7. The Omnivore's Dilemma by Michael Pollan (1st non-fiction of the year)
Not only did Michael Pollan make me approach my food more thoughtfully, he did it in a way that is exceptionally easy to read. The subtitle of the book is "A Natural History of Four Meals", and that is exactly the way it is laid out. Each type of food system addressed in the book (industrial, large-scale organic, small-farm organic/local, and hunting/gathering) gets its own story, as seen through Pollan's eyes. He draws on history and scientific research as well, but the star of the story is his own experiences, which make you feel almost as if you are there. I won't be forgetting the lessons learned here any time soon. A
6. Limbo System by Rick Cook
I received this for my birthday, and couldn't wait to dig in. I now own every (fictional) book by Rick Cook. This was much more serious than all the others, however, with very little of Cook's usual puns. A relatively typical man-finds-superior-aliens setting, with a lot of politics and multiple layers of intrigue and sabotage. The most interesting twist to me was the favorable portrayal of how aliens might receive Christianity. I am very happy to have this book, and will certainly read it again. A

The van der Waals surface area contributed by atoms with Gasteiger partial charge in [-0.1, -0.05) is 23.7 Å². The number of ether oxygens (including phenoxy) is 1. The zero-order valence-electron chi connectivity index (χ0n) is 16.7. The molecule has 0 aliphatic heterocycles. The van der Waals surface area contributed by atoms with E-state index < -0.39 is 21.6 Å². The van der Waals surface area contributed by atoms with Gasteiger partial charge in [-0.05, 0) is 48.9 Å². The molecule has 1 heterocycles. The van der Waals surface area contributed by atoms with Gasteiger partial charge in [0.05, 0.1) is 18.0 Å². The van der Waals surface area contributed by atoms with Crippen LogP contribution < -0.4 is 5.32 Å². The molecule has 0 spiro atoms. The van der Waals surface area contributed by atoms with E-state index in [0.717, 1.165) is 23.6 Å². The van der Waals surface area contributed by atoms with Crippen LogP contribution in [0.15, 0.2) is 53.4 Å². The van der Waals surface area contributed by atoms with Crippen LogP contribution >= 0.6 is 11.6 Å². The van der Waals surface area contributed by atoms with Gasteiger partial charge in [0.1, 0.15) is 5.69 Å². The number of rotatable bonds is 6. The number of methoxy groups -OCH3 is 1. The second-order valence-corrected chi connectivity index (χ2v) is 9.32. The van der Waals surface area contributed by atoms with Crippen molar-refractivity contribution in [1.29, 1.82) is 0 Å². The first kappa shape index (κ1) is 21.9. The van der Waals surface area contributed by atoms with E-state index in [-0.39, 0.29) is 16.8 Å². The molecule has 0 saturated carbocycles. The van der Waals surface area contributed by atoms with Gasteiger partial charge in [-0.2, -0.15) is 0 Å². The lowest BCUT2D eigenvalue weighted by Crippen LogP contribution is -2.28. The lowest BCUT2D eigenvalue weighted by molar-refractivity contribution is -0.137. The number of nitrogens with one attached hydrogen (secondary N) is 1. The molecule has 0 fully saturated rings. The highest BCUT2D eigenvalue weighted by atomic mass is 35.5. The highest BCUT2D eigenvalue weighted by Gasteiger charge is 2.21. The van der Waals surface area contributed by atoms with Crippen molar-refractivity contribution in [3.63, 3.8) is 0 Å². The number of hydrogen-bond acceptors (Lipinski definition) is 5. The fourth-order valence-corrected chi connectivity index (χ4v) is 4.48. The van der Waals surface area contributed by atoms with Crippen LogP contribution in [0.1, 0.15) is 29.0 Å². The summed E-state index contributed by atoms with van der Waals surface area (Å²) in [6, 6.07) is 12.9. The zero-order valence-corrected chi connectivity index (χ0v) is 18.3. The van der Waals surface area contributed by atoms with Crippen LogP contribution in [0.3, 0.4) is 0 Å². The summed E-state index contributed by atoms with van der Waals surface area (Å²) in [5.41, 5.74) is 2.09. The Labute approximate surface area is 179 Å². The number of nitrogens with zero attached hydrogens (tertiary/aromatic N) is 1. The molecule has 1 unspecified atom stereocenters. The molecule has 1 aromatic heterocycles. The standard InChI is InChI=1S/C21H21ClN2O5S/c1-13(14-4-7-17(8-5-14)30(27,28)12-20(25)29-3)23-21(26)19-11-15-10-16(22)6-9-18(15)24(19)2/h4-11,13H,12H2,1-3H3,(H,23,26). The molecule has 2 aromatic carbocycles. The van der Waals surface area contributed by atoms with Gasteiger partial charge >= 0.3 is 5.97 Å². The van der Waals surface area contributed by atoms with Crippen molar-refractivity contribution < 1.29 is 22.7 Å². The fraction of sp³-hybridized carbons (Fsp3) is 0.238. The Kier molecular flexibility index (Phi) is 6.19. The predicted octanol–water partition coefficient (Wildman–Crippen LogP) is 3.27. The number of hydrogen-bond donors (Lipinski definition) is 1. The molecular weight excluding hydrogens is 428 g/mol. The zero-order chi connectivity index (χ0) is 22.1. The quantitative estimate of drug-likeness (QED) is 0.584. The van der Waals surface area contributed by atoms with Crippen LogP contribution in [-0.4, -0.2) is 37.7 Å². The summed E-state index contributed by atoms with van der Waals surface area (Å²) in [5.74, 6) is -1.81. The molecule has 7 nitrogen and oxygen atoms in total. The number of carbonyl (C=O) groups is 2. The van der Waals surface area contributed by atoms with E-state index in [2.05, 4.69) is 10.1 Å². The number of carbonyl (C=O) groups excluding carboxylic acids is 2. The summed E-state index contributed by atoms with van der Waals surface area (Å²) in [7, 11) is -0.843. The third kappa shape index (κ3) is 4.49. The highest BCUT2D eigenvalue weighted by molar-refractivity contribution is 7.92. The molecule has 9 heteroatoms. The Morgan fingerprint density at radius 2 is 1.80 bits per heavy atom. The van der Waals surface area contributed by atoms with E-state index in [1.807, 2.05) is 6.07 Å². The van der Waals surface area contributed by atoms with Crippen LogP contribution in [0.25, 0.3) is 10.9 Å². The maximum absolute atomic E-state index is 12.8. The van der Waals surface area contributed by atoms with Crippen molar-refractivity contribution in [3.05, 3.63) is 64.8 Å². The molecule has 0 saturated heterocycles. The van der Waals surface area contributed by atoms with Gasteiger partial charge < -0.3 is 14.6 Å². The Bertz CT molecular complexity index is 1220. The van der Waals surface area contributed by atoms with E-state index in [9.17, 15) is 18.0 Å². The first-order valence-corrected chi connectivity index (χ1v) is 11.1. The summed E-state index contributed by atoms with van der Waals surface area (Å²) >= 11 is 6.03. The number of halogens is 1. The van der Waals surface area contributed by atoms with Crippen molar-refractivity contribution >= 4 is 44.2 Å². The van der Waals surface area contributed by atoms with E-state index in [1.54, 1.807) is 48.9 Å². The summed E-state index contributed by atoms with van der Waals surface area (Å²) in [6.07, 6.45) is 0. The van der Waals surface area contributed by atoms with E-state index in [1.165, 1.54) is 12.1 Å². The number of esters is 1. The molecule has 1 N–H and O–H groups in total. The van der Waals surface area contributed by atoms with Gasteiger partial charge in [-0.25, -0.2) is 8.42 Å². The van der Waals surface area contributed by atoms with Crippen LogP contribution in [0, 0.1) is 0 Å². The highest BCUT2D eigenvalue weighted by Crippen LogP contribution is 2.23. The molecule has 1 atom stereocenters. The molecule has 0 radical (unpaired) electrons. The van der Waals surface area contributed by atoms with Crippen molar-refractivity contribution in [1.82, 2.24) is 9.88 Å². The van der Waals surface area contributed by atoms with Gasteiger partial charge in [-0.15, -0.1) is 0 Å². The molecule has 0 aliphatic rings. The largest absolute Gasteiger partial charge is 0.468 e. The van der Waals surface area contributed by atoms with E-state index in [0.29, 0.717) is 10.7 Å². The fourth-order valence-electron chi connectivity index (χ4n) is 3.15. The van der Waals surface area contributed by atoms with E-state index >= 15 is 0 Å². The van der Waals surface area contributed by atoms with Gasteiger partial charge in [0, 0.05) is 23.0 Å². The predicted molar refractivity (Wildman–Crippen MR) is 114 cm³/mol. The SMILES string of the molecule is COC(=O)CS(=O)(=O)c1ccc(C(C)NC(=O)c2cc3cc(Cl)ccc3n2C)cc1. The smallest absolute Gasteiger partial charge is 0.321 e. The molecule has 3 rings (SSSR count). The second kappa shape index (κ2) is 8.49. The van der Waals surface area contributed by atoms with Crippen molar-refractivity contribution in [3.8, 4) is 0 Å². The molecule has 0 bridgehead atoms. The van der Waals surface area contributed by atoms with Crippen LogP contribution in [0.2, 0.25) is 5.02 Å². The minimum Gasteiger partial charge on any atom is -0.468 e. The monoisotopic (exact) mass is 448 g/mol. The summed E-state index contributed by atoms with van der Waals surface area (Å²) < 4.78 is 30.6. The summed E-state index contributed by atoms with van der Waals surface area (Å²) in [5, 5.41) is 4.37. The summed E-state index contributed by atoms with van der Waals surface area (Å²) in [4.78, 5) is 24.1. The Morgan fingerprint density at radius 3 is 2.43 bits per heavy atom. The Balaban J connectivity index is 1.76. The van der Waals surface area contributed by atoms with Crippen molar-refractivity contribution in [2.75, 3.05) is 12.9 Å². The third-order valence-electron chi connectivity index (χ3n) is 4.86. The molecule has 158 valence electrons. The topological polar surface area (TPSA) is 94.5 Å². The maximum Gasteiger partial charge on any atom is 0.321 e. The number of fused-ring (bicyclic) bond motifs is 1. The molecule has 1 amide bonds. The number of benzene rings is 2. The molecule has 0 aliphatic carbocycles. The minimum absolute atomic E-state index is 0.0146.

5. Conquistador by S.M. Stirling
(I finished this back in January, but didn't want to make a post for just one book.)
Excellent novel of alternate history / alternate dimensions. However, Stirling is sometimes too in love with nature in this book, and will go on describing it long enough to lose my attention (it's a very different style, but all I could think of was J.R.R. Tolkein - great story, but far too much detail that bogs it down sometimes).
Great concept, and when it wasn't bogged down in details, it was quite a page-turner. B+